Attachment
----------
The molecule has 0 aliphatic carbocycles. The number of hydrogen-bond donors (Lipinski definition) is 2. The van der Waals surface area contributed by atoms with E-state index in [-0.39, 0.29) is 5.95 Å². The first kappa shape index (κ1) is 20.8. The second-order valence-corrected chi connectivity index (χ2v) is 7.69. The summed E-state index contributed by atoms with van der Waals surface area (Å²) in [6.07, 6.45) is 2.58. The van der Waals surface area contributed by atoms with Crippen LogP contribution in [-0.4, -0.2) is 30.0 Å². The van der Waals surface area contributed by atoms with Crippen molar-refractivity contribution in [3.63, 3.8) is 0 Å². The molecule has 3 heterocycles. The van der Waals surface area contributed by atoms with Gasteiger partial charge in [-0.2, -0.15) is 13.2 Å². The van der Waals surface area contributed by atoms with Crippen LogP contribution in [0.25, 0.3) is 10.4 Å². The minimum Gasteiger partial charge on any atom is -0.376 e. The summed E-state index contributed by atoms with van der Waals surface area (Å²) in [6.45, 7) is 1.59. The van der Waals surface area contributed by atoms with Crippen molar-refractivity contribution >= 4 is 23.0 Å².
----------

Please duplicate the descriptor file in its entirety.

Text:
The molecule has 0 aliphatic carbocycles. The number of hydrogen-bond donors (Lipinski definition) is 2. The van der Waals surface area contributed by atoms with E-state index in [-0.39, 0.29) is 5.95 Å². The first kappa shape index (κ1) is 20.8. The second-order valence-corrected chi connectivity index (χ2v) is 7.69. The summed E-state index contributed by atoms with van der Waals surface area (Å²) in [6.07, 6.45) is 2.58. The van der Waals surface area contributed by atoms with Crippen LogP contribution in [-0.4, -0.2) is 30.0 Å². The van der Waals surface area contributed by atoms with Crippen molar-refractivity contribution in [3.63, 3.8) is 0 Å². The molecule has 3 heterocycles. The van der Waals surface area contributed by atoms with Gasteiger partial charge in [-0.2, -0.15) is 13.2 Å². The van der Waals surface area contributed by atoms with Crippen LogP contribution in [0.25, 0.3) is 10.4 Å². The minimum Gasteiger partial charge on any atom is -0.376 e. The summed E-state index contributed by atoms with van der Waals surface area (Å²) in [6.45, 7) is 1.59. The van der Waals surface area contributed by atoms with Crippen molar-refractivity contribution >= 4 is 23.0 Å².